- Archeologists discover new pieces of early 19th century waterfront brewery in Old Town
- New field lighting baked into Minnie Howard campus expansion permitting
The four-story, three part development at 1300 King Street could be finished by this time next year, according to a partner in the joint venture.
The former homes to Pines of Florence and Aftertime Comics at 1300 and 1304 King Street (at the corner of S. Payne Street) are now shells of their former selves. The buildings were erected in the early 19th century and are in the process of being restored by developers The Holladay Corporation and The Foundry Companies.
Additionally, the partners are building a 31-unit apartment complex next door, complete with ground floor retail and below grade parking. The project will add about 6,000 square feet of new street-front retail to King Street.
“We expect it to be complete this time next year, or a little later,” Rita Bamberger, senior vice president at The Holladay Corp. told ALXnow. “It’s fair to say that these development projects take a long time.”
The Holladay Corporation’s most recent development in Alexandria was in 2012, with the Printer’s Row town house project in Old Town North.
Via City of Alexandria
GW Parkway to go on road diet next month — “The restriping program will alter lane configurations in an effort to make the Parkway safer for drivers, pedestrians and bicyclists. The NPS will restripe the road between the City of Alexandria and George Washington’s Mount Vernon Estate to create just one southbound lane instead of two, a turning lane and two northbound lanes between Stratford Lane (near Mount Vernon Estate) and Tulane Drive (just south of Belle View).” [Alexandria Living]
Couple donate Edward R. Murrow World War II microphone to National Press Club — “Casey Murrow’s father, broadcaster Edwin R. Murrow, used this microphone for his legendary radio broadcasts from London rooftops to describe live Germany air raids during World War II.” [Gazette]
Rental arrears up in Alexandria — “More than 1 out of every 10 Alexandria rental households are behind on rents as of early August, according to a new analysis.” [Patch]
Lee-Fendall House chronicles the history of the cocktail — “The Lee-Fendall House Museum celebrated the origins and history of the humble yet mighty cocktail in a fun event over the weekend called Cocktail Chronicles, focusing on the Golden Era of the Cocktail, 1860s-1920s. The event included a silent auction of an important photograph of the home’s previous owners, to add to the fundraising efforts to rebuild the crumbled brick wall on the property.” [Zebra]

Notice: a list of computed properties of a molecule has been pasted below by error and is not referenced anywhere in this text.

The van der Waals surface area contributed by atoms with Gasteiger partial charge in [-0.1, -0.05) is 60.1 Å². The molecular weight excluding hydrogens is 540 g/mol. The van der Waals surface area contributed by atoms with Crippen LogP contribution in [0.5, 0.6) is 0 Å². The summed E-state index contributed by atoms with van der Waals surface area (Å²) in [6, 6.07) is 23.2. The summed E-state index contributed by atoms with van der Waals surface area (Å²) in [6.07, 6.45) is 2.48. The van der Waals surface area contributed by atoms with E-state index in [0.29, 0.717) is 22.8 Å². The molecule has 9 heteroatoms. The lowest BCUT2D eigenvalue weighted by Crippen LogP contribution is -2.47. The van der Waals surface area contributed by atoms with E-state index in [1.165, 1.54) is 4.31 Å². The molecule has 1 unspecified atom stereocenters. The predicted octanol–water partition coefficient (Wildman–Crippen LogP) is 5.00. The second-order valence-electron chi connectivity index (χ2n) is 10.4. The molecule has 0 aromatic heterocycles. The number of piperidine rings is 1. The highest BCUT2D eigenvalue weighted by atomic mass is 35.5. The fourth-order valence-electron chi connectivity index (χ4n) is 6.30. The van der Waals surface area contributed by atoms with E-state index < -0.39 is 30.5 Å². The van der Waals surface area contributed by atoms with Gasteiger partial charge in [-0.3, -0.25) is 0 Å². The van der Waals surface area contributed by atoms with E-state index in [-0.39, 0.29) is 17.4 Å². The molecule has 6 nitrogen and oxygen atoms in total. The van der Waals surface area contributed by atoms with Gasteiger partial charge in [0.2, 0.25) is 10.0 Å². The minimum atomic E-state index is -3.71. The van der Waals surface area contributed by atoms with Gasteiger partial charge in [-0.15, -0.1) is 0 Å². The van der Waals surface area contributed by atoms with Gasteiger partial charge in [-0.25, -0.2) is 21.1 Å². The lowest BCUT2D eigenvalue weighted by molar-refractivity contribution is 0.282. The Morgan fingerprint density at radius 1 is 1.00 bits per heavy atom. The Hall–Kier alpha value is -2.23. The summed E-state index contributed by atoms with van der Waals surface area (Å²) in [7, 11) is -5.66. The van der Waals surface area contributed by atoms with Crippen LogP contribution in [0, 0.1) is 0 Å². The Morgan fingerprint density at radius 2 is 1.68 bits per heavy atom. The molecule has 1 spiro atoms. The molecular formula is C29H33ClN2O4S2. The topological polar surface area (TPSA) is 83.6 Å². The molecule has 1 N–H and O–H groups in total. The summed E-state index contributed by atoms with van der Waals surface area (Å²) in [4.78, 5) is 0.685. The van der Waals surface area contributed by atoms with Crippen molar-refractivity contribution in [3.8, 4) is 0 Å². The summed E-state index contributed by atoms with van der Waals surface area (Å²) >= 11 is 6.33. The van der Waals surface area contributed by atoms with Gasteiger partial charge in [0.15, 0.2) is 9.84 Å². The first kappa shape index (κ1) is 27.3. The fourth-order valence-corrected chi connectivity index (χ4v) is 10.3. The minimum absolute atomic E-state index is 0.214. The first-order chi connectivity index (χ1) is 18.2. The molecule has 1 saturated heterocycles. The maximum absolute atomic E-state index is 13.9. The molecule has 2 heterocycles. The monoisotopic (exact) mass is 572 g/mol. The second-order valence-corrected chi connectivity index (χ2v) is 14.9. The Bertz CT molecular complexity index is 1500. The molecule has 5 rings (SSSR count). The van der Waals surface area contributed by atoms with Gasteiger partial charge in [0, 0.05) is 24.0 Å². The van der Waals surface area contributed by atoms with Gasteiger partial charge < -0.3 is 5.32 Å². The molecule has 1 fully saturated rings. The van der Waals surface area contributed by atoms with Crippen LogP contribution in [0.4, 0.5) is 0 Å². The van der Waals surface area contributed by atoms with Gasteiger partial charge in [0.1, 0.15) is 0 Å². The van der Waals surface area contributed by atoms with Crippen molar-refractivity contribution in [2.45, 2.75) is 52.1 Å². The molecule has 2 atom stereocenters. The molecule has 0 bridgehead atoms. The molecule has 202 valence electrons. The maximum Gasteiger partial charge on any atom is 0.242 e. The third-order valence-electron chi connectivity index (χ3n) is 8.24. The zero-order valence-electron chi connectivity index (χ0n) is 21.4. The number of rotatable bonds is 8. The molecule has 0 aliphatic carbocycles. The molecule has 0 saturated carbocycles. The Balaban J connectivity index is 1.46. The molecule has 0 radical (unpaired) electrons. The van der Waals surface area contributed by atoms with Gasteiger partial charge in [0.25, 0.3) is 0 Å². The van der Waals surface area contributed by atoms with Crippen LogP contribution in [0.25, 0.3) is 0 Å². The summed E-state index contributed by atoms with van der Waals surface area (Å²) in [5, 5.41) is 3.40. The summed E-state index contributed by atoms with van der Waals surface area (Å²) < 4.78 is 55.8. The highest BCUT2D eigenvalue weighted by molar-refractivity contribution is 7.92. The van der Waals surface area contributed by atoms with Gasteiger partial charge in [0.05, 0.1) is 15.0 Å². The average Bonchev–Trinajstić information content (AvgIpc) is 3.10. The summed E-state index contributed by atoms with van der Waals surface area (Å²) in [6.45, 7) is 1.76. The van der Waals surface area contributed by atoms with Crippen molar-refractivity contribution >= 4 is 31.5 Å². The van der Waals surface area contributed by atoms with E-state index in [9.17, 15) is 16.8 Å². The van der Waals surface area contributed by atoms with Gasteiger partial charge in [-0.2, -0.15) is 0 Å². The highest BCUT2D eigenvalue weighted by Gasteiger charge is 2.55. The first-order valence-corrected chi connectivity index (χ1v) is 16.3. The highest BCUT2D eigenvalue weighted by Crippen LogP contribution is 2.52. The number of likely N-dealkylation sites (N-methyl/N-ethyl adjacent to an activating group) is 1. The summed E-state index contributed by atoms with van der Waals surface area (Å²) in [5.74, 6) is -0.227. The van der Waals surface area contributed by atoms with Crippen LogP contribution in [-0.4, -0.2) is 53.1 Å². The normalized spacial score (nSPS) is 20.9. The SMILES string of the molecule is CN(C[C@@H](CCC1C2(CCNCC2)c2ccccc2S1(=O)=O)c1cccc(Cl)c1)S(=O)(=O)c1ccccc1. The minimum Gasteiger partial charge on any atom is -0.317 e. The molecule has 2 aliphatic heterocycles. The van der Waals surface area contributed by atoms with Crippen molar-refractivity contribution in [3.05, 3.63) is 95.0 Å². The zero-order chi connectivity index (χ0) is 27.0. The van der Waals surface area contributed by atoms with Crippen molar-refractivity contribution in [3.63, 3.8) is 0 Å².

Today’s weather — “Mostly sunny skies. High 81F. Winds SW at 10 to 15 mph… Mostly clear (in the evening). Low 62F. Winds SW at 5 to 10 mph.” [Weather.com]
New job: Entry-Level Maintenance Technician (Oil, Tire & Lube) $3,000 Sign on Bonus — “The Mechanic C is an entry level position with the Hertz Corporation and is the launching point for our maintenance team. In this role you will be performing preventative maintenance, with a focus on Oil and Tire Changes. Must be a quick learner, and have an assortment of tools, including oil filter wrenches, socket set, and a toolbox to keep them in.” [Indeed]
Who is this writer? Is Port City Publius more than one person?
Port City Publius wouldn’t answer those specific questions, but the writer opined on a number of Alexandria-centric topics in a recent interview.
ALXnow: You are very funny in your posts. Who are your favorite writers?
Port City Publius: Charlie Pierce is a good example of someone whose writing and worldview has influenced my approach; I definitely have an affinity for the ink-stained wretch set. Caitlin Flanagan writes the way I want to write, though the majority of her takes suck pretty bad. Alexandra Petri, without question. Tressie McMillan Cottom. James Baldwin. Ursula Le Guin. bell hooks. Mel Brooks. Tolkien, except for the Silmarillion which is terrible and anyone who says otherwise is lying to themselves. C. Wright Mills and Arlie Russell Hochschild. All the writers in the Jezebel and Deadspin diaspora remain indispensable. Elizabeth Bruenig often makes me challenge and reassess my priors. I’ve read Jamelle Bouie and Matt Yglesias going back to when they were both at Slate. I think Jason Isbell has a lot of smart things to say.